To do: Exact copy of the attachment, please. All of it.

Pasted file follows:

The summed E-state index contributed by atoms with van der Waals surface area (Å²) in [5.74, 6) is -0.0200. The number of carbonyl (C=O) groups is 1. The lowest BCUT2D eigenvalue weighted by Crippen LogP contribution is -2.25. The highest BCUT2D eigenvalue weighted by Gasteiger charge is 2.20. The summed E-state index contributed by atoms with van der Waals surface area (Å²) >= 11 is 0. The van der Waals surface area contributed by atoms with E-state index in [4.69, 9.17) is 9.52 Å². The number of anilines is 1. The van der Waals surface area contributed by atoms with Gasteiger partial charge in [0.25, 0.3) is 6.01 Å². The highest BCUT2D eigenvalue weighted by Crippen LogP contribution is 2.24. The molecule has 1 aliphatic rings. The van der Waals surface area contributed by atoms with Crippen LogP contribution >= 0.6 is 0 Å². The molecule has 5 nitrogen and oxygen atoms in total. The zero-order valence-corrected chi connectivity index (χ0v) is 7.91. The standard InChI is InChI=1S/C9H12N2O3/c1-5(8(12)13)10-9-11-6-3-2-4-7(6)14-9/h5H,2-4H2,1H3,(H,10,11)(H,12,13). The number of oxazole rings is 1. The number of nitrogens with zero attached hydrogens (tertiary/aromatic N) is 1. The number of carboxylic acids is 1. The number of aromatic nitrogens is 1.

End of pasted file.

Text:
The summed E-state index contributed by atoms with van der Waals surface area (Å²) in [5.74, 6) is -0.0200. The number of carbonyl (C=O) groups is 1. The lowest BCUT2D eigenvalue weighted by Crippen LogP contribution is -2.25. The highest BCUT2D eigenvalue weighted by Gasteiger charge is 2.20. The summed E-state index contributed by atoms with van der Waals surface area (Å²) >= 11 is 0. The van der Waals surface area contributed by atoms with E-state index in [4.69, 9.17) is 9.52 Å². The number of anilines is 1. The van der Waals surface area contributed by atoms with Gasteiger partial charge in [0.25, 0.3) is 6.01 Å². The highest BCUT2D eigenvalue weighted by Crippen LogP contribution is 2.24. The molecule has 1 aliphatic rings. The van der Waals surface area contributed by atoms with Crippen LogP contribution >= 0.6 is 0 Å². The molecule has 5 nitrogen and oxygen atoms in total. The zero-order valence-corrected chi connectivity index (χ0v) is 7.91. The standard InChI is InChI=1S/C9H12N2O3/c1-5(8(12)13)10-9-11-6-3-2-4-7(6)14-9/h5H,2-4H2,1H3,(H,10,11)(H,12,13). The number of oxazole rings is 1. The number of nitrogens with zero attached hydrogens (tertiary/aromatic N) is 1. The number of carboxylic acids is 1. The number of aromatic nitrogens is 1.